As a parent, you worry about your children a lot – more than you’ve ever worried about anything before. You worry if your children are getting enough nutrients in their diets; you worry about their safety while in school; you worry if you are spending enough time with them or working too much.
Surprisingly, over half of all Americans do not have a will in place. With all this worry about your children, parents are ignoring (whether intentionally or innocently) the #1 thing parents should be worried about -- what will happen to your children if you die while they are still young. If you and your spouse (or the children’s other parent) both die, who is going to take care of your children?
In North Carolina, the only way to name a guardian for your children in the event that both parents pass away is to do so in a Last Will and Testament. Some states have different procedures, so if you are new to North Carolina and have another mechanism in place, you should speak with an attorney to ensure that your wishes will be followed. If you do not have a will, and both parents pass away, the State will attempt to locate your relatives and place your children with your relatives. In a lot of cases, this will be okay. Perhaps you want your children to live with your parents. But what if they are elderly? What if more than one family member wants them? A custody battle could ensue. What if the relatives they are placed with live across the country? For many people, a better choice for a guardian might be a close family friend who lives in your neighborhood.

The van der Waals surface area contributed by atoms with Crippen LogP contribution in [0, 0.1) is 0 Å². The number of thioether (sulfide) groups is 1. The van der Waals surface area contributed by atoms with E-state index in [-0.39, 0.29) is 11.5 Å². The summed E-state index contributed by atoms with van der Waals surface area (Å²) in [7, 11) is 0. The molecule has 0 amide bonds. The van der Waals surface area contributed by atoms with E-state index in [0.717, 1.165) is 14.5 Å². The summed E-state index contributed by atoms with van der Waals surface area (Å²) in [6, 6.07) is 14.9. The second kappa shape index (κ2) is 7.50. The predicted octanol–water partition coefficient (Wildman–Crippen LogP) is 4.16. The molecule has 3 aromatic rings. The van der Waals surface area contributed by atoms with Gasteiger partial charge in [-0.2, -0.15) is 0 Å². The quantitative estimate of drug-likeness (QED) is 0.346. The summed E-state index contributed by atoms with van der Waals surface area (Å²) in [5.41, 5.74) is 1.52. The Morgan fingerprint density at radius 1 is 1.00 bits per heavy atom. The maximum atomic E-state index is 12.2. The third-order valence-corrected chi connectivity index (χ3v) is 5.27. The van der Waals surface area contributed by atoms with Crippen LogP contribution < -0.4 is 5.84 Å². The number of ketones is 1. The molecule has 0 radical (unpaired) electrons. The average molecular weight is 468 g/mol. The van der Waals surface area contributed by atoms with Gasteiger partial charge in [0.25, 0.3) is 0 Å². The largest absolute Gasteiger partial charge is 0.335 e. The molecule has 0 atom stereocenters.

When you name a guardian in a will, the court gives the named guardian a strong presumption that it will not disregard unless there are serious doubts that the named guardian would serve the best interests of the child. With naming a guardian, you can take into consideration many relevant factors, such as the following:
I encourage you to discuss these factors with an attorney who can provide guidance in making this decision. An attorney will also know the correct way to provide for contingencies and successor guardians. Again, in North Carolina, the only way for a healthy parent to name a guardian for your children is to do so in a will. Do not intentionally push this worry to the back of your head and avoid it or put it off. You never know when it could be too late. Naming a guardian is one of the most important things you can do for your children.
 Only 44% of Americans have a will. http://www.gallup.com/poll/191651/majority-not.aspx
 There is a procedure in place for parents who are suffering from a progressive chronic illness or irreversible fatal illness to name a “standby guardian” for their children.
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